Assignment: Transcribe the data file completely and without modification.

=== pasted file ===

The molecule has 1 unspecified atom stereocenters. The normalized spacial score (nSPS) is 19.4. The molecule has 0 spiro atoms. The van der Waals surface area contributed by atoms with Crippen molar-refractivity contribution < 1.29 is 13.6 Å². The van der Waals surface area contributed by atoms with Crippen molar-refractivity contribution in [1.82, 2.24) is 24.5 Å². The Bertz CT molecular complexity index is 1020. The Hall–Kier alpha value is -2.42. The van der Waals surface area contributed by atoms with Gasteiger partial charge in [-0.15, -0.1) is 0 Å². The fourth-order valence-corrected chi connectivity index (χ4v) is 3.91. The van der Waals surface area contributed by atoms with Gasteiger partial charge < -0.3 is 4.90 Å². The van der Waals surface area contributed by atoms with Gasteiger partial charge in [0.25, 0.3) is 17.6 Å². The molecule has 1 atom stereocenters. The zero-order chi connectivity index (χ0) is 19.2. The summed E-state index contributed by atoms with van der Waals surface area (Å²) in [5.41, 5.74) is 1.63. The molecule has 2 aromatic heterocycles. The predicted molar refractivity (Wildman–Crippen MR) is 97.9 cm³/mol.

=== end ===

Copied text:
The molecule has 1 unspecified atom stereocenters. The normalized spacial score (nSPS) is 19.4. The molecule has 0 spiro atoms. The van der Waals surface area contributed by atoms with Crippen molar-refractivity contribution < 1.29 is 13.6 Å². The van der Waals surface area contributed by atoms with Crippen molar-refractivity contribution in [1.82, 2.24) is 24.5 Å². The Bertz CT molecular complexity index is 1020. The Hall–Kier alpha value is -2.42. The van der Waals surface area contributed by atoms with Gasteiger partial charge in [-0.15, -0.1) is 0 Å². The fourth-order valence-corrected chi connectivity index (χ4v) is 3.91. The van der Waals surface area contributed by atoms with Gasteiger partial charge < -0.3 is 4.90 Å². The van der Waals surface area contributed by atoms with Gasteiger partial charge in [0.25, 0.3) is 17.6 Å². The molecule has 1 atom stereocenters. The zero-order chi connectivity index (χ0) is 19.2. The summed E-state index contributed by atoms with van der Waals surface area (Å²) in [5.41, 5.74) is 1.63. The molecule has 2 aromatic heterocycles. The predicted molar refractivity (Wildman–Crippen MR) is 97.9 cm³/mol.